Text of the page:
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With fantasy betting, US in further violation of international trade law

New York's decision to stop online fantasy sports betting is only the beginning. Right now, judicial involvement in the increasingly popular pastime has an impact on bettors and companies. But soon it could have an effect on international trade agreements.

Outside of fantasy betting, the current status of US legislation on online gambling has put it in violation of WTO agreements. There have been multiple decisions for the US to make remunerations until it comes into compliance.

Since 2000, the island nation of Antigua and Barbuda has repeatedly sued the US for having ambiguous laws regarding online gambling.

Early in the 90s, Antigua itself made a heavy bet on a business development zone. This zone was set up to encourage online gambling businesses to set up headquarters there. Early on, this zone benefitted from US patrons. However, since 1995, the US government has whacked away at online gambling in the US making it largely illegal.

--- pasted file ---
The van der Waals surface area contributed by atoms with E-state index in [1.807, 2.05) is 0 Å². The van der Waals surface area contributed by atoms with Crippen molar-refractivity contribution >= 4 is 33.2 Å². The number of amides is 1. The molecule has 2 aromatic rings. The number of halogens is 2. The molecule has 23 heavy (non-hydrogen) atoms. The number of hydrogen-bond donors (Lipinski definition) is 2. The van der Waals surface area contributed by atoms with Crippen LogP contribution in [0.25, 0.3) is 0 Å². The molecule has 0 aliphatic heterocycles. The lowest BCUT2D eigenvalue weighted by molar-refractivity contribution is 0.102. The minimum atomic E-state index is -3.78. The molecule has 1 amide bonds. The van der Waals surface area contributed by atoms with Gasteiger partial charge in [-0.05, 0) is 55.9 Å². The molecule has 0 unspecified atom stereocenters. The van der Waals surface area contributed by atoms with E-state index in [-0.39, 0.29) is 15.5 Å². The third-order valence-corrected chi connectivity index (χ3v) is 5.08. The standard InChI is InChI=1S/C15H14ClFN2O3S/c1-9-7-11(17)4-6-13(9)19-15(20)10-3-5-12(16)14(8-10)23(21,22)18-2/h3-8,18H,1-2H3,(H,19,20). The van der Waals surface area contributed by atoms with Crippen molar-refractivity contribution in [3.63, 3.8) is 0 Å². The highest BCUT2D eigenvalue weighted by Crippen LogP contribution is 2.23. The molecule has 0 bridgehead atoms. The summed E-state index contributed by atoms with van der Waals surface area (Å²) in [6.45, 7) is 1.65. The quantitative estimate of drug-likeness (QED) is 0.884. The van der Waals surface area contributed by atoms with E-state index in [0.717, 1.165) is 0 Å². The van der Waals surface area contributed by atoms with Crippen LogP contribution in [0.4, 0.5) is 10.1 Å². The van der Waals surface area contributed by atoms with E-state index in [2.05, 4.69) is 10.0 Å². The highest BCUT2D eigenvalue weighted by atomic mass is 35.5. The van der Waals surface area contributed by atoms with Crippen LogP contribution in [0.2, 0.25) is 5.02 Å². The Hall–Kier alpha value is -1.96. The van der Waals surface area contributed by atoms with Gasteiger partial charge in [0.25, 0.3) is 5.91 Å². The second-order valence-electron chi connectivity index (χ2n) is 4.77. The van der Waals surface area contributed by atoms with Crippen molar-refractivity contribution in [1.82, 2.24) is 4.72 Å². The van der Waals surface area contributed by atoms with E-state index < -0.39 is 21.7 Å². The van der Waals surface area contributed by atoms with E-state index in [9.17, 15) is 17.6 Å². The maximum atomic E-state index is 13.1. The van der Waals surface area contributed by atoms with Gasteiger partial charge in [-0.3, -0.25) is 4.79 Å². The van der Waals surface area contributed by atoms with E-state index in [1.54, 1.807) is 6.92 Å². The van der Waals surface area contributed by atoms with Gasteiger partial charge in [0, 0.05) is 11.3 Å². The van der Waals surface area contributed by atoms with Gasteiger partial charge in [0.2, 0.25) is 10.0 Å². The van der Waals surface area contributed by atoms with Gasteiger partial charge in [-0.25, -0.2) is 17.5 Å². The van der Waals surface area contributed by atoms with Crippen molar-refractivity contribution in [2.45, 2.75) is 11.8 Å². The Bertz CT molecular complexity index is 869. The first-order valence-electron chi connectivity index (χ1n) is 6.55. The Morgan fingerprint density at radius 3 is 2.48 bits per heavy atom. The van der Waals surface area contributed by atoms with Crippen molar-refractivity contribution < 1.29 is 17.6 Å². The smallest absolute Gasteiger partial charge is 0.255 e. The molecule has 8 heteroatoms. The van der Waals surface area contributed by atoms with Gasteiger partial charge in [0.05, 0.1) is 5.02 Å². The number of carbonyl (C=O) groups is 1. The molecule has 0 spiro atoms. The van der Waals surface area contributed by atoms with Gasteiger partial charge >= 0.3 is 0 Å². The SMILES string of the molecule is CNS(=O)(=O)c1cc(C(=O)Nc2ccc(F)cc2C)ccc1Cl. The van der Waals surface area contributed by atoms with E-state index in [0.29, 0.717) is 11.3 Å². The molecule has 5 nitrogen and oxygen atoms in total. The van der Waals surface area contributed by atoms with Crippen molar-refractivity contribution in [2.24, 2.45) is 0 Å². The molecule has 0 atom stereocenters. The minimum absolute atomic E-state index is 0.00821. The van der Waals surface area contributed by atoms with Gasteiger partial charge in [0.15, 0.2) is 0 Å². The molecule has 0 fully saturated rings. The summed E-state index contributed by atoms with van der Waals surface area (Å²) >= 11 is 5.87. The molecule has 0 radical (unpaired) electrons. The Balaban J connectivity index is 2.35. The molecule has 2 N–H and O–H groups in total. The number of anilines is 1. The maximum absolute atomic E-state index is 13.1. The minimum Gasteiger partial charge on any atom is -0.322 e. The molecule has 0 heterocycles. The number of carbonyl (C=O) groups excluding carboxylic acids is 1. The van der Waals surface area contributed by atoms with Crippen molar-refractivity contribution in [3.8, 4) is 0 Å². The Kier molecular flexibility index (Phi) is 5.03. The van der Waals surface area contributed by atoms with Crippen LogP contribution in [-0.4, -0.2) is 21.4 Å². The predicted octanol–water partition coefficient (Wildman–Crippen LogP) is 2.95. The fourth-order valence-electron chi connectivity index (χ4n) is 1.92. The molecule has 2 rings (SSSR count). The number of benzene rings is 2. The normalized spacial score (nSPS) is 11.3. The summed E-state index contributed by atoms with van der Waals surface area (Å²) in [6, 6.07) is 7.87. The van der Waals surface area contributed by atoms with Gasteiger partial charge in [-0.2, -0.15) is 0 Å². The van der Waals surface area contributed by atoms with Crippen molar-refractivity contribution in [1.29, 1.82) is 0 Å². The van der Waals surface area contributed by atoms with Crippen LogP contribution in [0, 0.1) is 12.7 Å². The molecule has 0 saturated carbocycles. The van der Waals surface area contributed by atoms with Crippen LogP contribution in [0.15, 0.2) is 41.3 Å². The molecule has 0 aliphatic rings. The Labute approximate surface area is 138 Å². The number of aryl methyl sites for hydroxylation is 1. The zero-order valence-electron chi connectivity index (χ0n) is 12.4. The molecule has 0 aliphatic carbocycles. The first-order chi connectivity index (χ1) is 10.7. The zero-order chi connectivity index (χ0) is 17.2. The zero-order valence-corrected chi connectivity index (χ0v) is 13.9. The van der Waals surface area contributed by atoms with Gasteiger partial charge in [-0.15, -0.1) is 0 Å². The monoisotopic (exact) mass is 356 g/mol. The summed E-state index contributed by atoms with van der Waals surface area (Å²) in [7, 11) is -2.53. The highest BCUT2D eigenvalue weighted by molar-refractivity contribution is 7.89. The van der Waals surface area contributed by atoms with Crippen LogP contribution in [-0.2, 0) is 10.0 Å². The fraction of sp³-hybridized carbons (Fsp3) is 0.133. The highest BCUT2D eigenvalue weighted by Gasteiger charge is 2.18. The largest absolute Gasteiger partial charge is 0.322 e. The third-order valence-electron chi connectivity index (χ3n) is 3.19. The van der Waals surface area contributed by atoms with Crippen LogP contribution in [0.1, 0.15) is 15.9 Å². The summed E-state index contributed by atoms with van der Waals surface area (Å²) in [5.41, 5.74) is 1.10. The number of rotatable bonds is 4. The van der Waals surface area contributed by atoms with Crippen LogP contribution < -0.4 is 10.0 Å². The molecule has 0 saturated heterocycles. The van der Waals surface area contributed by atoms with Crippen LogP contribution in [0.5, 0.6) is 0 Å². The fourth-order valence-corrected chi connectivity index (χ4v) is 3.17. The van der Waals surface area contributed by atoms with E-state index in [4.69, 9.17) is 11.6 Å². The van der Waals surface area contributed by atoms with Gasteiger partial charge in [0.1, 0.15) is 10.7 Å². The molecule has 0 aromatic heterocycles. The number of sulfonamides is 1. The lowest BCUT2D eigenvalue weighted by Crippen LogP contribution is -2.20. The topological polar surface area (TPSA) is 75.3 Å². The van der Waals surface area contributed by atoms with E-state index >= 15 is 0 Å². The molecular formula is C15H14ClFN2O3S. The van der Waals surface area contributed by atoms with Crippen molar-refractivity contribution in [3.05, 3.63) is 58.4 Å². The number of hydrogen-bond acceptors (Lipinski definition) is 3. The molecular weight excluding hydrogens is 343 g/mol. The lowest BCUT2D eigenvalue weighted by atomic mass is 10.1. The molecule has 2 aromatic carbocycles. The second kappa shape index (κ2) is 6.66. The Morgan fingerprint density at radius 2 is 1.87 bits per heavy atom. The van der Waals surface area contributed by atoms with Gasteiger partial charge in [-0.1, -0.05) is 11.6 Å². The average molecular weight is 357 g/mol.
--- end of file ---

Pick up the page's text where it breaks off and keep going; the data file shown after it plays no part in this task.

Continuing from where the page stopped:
There are handful of cases where online gambling is not illegal, but only for US companies. This amounts to preferential treatment to US companies, which violates free trade agreements.

Antigua has successfully lobbied the international trade authorities to rule against the US. Domestic legislation is inconsistent, outlawing most forms of online gambling but not all. Because of this, the WTO has approved retaliatory measures to force the US to comply.

State courts now recognize fantasy betting as gambling. Federal courts might need to follow suit. If they don't, it will be a double insult.

First, to the WTO. Not only has the US not come into compliance, it will create a new thriving industry in direct violation.

Second, the US will thumb its nose at smaller nations party to these agreements. It will show that larger nations can ignore the demands of their weaker counterparts. Even when they are vindicated by courts, they can still be snubbed by would-be partners.

 

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